iii. ability to produce strong and ductile joints with both ferrous and non-ferrous metals.

In addition the silver based brazing alloys according to this invention are non-toxic.

The melting ranges of four alloys according to the present invention which have been found to be particularly useful are given in Table l.

4 rities, 40 percent by weight silver, 30 percent by weight copper, 28 percent by weight zinc and 2 percent by weight tin.

5. An alloy consisting essentially of, apart from impurities, 40 percent by weight silver, 27 percent by weight copper and 33 percent by weight zinc.

Patent Citations
Cited PatentFiling datePublication dateApplicantTitle
US2019984 *Sep 29, 1934Nov 5, 1935Handy & HarmanAlloy
US2189640 *Oct 27, 1938Feb 6, 1940Johnson Matthey Co LtdManufacture and production of hard solders
US2192455 *Mar 20, 1939Mar 5, 1940American Platinum WorksSilver solder alloy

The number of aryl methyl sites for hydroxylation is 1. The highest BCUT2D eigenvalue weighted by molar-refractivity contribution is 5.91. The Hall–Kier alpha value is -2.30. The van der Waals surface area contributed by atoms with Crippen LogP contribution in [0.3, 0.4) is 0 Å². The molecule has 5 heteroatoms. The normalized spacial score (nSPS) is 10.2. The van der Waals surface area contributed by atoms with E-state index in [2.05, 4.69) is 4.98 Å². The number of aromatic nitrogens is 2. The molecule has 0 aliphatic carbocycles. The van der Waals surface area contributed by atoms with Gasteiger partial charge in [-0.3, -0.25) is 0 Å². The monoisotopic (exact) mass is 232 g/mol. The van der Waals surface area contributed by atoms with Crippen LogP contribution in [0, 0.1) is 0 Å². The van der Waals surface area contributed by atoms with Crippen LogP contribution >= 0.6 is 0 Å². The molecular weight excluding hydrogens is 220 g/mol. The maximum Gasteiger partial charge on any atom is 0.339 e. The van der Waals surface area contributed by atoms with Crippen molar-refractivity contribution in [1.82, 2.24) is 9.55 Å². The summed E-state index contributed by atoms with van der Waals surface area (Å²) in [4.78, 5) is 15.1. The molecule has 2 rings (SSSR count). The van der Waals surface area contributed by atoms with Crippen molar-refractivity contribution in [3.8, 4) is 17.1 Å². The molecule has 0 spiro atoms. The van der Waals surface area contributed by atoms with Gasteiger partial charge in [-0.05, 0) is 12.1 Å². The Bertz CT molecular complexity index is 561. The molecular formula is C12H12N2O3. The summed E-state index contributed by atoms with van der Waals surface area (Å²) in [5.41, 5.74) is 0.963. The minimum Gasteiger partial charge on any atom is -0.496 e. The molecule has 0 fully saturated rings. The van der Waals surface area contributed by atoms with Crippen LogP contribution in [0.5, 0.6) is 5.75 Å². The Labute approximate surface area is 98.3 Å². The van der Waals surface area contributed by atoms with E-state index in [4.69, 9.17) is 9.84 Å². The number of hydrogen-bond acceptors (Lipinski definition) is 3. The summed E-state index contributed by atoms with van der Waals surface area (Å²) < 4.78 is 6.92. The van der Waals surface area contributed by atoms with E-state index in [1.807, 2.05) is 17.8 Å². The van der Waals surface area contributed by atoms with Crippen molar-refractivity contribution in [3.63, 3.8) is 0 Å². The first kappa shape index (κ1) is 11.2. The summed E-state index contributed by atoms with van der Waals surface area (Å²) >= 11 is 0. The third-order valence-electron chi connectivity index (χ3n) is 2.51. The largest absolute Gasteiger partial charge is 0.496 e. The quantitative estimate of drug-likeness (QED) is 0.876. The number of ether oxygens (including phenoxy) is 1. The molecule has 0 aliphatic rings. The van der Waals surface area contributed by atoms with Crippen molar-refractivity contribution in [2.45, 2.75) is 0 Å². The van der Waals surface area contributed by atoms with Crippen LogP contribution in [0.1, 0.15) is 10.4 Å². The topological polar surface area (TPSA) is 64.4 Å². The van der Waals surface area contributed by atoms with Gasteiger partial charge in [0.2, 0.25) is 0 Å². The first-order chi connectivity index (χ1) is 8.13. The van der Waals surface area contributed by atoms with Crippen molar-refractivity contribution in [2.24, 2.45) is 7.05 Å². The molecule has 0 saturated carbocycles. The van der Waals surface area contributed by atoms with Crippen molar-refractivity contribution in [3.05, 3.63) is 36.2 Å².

US2192456 *Oct 26, 1939Mar 5, 1940American Platinum WorksSilver solder alloy
US2252443 *Apr 23, 1937Aug 12, 1941Western Electric CoSilver solder coating for soldering irons
Referenced by
Citing PatentFiling datePublication dateApplicantTitle
US4011056 *Jun 6, 1975Mar 8, 1977Eutectic CorporationQuinary silver alloy
US4242134 *Jun 25, 1979Dec 30, 1980Gte Products CorporationCadmium-free silver based brazing alloy
US7837087 *Mar 19, 2007Nov 23, 2010General Electric CompanyMethod for applying braze end isolation layer for generator armature winding bar
Classifications
U.S. Classification420/587
International ClassificationB23K35/30, C22C30/00, C22C30/06, C22C5/06
Cooperative ClassificationC22C30/06, B23K35/3006
European ClassificationC22C30/06, B23K35/30B